Twin Cities Veg Fest re-cap: Vegan nachos and honey without bees

Compassion and community at Coffman Union
Compassion and community at Coffman Union

Despite game day traffic and the obnoxiously expensive parking rates that come along with U of M sporting events, this past Saturday the 2nd annual Twin Cities VegFest was a rousing success.

This year's gathering was considerably bigger than last, with food vendors including Flamingo Ethiopian and Kitty Corner Cafe; about a dozen companies handing out samples of their vegetarian goods; plenty of interesting exhibitors and speakers; and approximately 1,800 people in attendance. 

Here are some highlights from the day.

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We encountered some familiar faces almost immediately at the

Punk Rawk Labs

booth. The raw vegan cheese company's co-owner Julie Morgan Wellman was there chatting with interested customers, handing out logo buttons, and offering samples of their brand new nacho-flavored cheese, a cashew-based creation that was spicy, salty, and delicious.

Melt, slice, or shred, but it's all dairy-free
Melt, slice, or shred, but it's all dairy-free
The longest lines seemed to be in front of the Way Better Snacks set-up, where reps handed out sweet potato tortilla chips and sprouted multi-grain tortilla chips. Also popular was the table manned by Chicago Vegan Foods, maker of the popular Teese vegan cheeses, sold here at Seward Co-op. Chicago Vegan handed out small portions of chips topped with their melted nacho sauce and optional vegetarian chorizo sausage crumbles. Dandies vegan marshmallows, a dense gluten and gelatin-free confection that really melts, roasts, and puffs like a traditional marshmallow, were also available to try at their table.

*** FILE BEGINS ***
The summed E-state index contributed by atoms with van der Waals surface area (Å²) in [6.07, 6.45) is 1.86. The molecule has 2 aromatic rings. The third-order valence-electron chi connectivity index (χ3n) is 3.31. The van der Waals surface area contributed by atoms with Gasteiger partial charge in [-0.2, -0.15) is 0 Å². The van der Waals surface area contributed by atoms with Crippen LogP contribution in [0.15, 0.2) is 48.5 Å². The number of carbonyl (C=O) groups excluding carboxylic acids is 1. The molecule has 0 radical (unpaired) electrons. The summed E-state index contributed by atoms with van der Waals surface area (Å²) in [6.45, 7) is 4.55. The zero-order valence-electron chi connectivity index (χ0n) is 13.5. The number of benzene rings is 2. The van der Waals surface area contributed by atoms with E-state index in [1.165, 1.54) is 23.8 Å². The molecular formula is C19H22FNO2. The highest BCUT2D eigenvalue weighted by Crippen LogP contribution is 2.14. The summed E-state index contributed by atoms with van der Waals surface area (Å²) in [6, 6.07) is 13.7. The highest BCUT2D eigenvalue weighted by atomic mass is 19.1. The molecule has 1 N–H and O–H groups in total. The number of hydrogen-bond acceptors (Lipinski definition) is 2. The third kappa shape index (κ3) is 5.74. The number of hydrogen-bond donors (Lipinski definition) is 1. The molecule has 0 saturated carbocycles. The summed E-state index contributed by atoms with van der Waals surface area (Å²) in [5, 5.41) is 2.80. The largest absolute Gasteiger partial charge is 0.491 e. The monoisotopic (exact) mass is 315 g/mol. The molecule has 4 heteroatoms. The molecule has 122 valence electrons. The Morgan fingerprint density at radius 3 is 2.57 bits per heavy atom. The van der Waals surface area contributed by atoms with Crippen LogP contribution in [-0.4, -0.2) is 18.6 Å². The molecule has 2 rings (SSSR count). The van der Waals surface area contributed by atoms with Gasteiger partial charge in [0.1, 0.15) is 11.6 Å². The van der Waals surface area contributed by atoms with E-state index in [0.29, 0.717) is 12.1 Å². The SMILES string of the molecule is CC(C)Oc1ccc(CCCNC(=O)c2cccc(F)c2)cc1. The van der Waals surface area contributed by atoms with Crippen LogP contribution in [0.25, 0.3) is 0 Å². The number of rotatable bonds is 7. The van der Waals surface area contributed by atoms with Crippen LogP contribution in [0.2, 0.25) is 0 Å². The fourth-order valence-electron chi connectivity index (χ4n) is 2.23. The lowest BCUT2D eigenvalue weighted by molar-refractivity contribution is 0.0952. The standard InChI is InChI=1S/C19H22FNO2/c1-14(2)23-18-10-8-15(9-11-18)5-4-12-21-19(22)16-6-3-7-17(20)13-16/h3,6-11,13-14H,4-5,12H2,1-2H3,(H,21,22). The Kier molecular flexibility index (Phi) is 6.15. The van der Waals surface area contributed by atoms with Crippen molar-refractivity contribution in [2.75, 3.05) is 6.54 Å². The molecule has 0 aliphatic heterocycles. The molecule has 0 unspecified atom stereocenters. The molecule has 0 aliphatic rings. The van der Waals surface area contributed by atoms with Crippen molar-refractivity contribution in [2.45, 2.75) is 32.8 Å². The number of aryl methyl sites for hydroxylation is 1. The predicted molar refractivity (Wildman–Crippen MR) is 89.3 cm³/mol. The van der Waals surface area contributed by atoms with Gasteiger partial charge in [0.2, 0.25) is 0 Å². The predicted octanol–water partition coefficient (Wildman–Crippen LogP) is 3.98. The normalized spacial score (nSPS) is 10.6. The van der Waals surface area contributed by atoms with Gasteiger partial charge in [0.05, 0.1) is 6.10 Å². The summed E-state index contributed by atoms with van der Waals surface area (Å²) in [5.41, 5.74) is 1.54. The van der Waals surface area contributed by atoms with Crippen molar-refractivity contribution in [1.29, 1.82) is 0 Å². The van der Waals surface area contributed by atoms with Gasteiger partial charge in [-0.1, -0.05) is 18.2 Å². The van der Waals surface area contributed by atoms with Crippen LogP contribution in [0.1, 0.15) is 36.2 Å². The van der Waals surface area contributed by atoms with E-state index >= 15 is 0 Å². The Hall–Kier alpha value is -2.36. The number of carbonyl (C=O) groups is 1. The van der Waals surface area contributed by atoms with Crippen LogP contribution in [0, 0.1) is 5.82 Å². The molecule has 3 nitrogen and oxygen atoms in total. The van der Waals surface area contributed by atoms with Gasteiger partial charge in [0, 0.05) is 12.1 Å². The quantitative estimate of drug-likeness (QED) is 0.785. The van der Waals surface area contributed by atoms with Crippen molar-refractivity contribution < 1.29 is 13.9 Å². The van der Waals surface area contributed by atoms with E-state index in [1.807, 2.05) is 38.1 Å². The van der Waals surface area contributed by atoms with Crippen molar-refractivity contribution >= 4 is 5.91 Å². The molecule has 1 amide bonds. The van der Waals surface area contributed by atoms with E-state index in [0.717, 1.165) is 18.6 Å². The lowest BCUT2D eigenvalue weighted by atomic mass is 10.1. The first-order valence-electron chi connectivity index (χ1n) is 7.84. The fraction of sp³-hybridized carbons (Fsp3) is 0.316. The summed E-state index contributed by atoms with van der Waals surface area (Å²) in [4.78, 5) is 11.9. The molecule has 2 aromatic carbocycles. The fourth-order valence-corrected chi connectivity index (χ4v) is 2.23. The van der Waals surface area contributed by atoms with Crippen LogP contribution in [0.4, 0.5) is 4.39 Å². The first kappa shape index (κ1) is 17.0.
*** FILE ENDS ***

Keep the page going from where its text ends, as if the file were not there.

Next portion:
Coconut comfort caramels
Coconut comfort caramels
Another option on the sweet end of the spectrum were the candies from Comfort Candy, a vegan confectioner specializing in coconut cream and corn syrup-based, rather than dairy cream and butter-based, caramels. We got samples of the variety with shredded coconut, which packed all the punch of a Girl Scouts samoa cookie in a teeny, sticky bite.

"Honey" made from apples
"Honey" made from apples
One of the most interesting products we discovered at the fest was Honee, a locally made bee-free honey alternative that owner Katie Sanchez said she developed as a by-product of making apple jelly. Sweet, tart, totally vegan, and much cheaper than traditional honey, this product really surprised us.

Before leaving we grabbed swag bags filled with info from eco-friendly companies like Hour Car and a giant Double Chocolate Decadence cookie from Alternative Baking Company, based in Sacramento.  

If you missed this year's VegFest, the next one is already in the works. Check the organization's Facebook page to keep up to date. 

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Coffman Memorial Union

300 Washington Ave. SE
Minneapolis, MN 55455


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